Do yourself a favor and go into Lion without learning too much about it. That’s what I did, and it made the journey all the more enjoyable.
Lion follows a 5-year-old Indian boy, Saroo, who ends up hundreds of miles away from home, essentially orphaning himself. The first half of the film takes place in India, and the spoken language is Hindi and Bengali.
We eventually fast forward 20 years to Saroo as an adult (Dev Patel), long after being adopted by an Australian couple (Nicole Kidman and David Wenham).
The second half is, for the most part, inferior to the first half–aside from a killer ending–but that doesn’t mean it’s bad. It’s just modern with more familiar beats. Not only does this part of the story take place in a first-world nation, but it’s set in 2008. The first half, however, sees the film in 1986 in India. It’s raw and vulnerable at every turn.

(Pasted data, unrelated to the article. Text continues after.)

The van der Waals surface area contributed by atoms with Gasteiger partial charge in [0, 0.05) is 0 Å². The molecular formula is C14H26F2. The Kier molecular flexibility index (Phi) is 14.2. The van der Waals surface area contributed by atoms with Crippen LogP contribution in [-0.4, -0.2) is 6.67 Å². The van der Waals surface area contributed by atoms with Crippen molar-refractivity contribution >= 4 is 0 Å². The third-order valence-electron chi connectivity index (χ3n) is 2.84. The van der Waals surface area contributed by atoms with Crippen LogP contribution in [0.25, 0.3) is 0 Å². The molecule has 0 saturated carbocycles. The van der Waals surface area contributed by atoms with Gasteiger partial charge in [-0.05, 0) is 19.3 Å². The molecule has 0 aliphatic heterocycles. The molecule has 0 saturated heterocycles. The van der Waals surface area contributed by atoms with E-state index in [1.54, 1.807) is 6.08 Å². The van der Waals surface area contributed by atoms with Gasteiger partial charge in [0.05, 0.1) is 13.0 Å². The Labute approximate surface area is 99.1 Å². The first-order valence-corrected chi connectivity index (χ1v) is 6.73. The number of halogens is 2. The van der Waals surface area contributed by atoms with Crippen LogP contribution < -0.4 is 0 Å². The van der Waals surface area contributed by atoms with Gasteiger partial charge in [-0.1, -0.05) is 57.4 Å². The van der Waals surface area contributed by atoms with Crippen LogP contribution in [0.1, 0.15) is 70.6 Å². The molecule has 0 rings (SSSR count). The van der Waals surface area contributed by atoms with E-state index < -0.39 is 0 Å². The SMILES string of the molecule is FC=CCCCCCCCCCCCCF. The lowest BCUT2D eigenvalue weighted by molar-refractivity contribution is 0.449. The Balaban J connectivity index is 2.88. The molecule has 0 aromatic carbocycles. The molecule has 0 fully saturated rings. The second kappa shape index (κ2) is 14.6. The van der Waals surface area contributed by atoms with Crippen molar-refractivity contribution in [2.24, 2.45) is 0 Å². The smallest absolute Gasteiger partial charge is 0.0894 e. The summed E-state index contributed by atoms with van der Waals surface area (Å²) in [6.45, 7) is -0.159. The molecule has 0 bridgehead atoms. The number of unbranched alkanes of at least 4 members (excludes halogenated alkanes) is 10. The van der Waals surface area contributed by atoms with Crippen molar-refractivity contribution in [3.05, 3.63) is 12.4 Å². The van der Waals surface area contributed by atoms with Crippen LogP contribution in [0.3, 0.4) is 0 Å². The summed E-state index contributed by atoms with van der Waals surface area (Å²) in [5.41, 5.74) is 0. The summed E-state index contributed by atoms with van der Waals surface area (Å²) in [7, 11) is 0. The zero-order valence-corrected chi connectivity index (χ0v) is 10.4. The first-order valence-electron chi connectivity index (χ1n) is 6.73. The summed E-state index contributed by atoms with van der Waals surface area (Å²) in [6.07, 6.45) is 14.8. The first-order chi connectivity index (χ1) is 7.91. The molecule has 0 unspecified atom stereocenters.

Much credit goes to Sunny Pawar, who plays Saroo as a young boy–which is more than half of the film. He’s convincing to the point where you forget he’s merely a child actor. He’s cute, but not cloying. He acts like a normal kid rather than an actor.
Lion delves deep into the psyche of a young child lost on his own. At one point, 5-year-old Saroo approaches a bridge after being lost for awhile. You briefly contemplate how some adults in this dire situation may consider jumping from it. However, we’re reminded that children have an eternal supply of hope. Later as an adult, Saroo sees that hope lost much more easily, amidst a situation much less desperate.
Every aspect of this film is brilliantly executed. From the intimate cinematography to the driving musical score. And Kidman gives one of her best performances. We’re given a premise that should be cliche, but it never feels as such.
The movie does much more than simply tell the story of a lost child. It puts the audience inside the lost child’s shoes and makes them feel for him.
For a straight-forward drama, Lion is consistently captivating and evenly paced. I never looked at my watch wondering when it would end–even during the half in another language.
Going into the movie not knowing exactly what was supposed to happen heightened the vicarious journey I took with Saroo, increasing the already well-constructed empathy that the film evokes.